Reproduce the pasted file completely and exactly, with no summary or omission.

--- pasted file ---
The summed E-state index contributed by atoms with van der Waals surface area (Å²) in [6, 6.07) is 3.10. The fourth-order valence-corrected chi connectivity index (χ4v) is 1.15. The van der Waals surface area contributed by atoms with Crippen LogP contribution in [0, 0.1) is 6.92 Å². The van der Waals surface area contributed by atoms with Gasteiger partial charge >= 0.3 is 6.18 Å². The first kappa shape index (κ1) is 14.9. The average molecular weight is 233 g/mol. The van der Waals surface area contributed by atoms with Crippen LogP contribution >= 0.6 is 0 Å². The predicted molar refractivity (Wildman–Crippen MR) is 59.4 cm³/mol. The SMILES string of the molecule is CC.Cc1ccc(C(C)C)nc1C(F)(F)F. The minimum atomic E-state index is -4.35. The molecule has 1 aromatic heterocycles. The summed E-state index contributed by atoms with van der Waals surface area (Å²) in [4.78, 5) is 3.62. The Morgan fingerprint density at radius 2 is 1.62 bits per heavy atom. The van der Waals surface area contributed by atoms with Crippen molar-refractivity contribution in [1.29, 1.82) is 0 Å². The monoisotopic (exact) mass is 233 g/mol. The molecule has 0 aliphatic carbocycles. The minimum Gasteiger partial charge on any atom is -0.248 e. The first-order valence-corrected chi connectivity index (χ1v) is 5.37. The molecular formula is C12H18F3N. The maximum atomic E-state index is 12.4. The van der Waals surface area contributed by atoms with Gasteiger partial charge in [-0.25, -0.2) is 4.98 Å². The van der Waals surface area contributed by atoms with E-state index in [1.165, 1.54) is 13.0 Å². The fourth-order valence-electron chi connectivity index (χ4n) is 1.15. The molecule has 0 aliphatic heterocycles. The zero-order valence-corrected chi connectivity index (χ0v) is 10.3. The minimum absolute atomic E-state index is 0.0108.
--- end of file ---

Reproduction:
The summed E-state index contributed by atoms with van der Waals surface area (Å²) in [6, 6.07) is 3.10. The fourth-order valence-corrected chi connectivity index (χ4v) is 1.15. The van der Waals surface area contributed by atoms with Crippen LogP contribution in [0, 0.1) is 6.92 Å². The van der Waals surface area contributed by atoms with Gasteiger partial charge >= 0.3 is 6.18 Å². The first kappa shape index (κ1) is 14.9. The average molecular weight is 233 g/mol. The van der Waals surface area contributed by atoms with Crippen LogP contribution >= 0.6 is 0 Å². The predicted molar refractivity (Wildman–Crippen MR) is 59.4 cm³/mol. The SMILES string of the molecule is CC.Cc1ccc(C(C)C)nc1C(F)(F)F. The minimum atomic E-state index is -4.35. The molecule has 1 aromatic heterocycles. The summed E-state index contributed by atoms with van der Waals surface area (Å²) in [4.78, 5) is 3.62. The Morgan fingerprint density at radius 2 is 1.62 bits per heavy atom. The van der Waals surface area contributed by atoms with Crippen molar-refractivity contribution in [1.29, 1.82) is 0 Å². The monoisotopic (exact) mass is 233 g/mol. The molecule has 0 aliphatic carbocycles. The minimum Gasteiger partial charge on any atom is -0.248 e. The first-order valence-corrected chi connectivity index (χ1v) is 5.37. The molecular formula is C12H18F3N. The maximum atomic E-state index is 12.4. The van der Waals surface area contributed by atoms with Gasteiger partial charge in [-0.25, -0.2) is 4.98 Å². The van der Waals surface area contributed by atoms with E-state index in [1.165, 1.54) is 13.0 Å². The fourth-order valence-electron chi connectivity index (χ4n) is 1.15. The molecule has 0 aliphatic heterocycles. The zero-order valence-corrected chi connectivity index (χ0v) is 10.3. The minimum absolute atomic E-state index is 0.0108.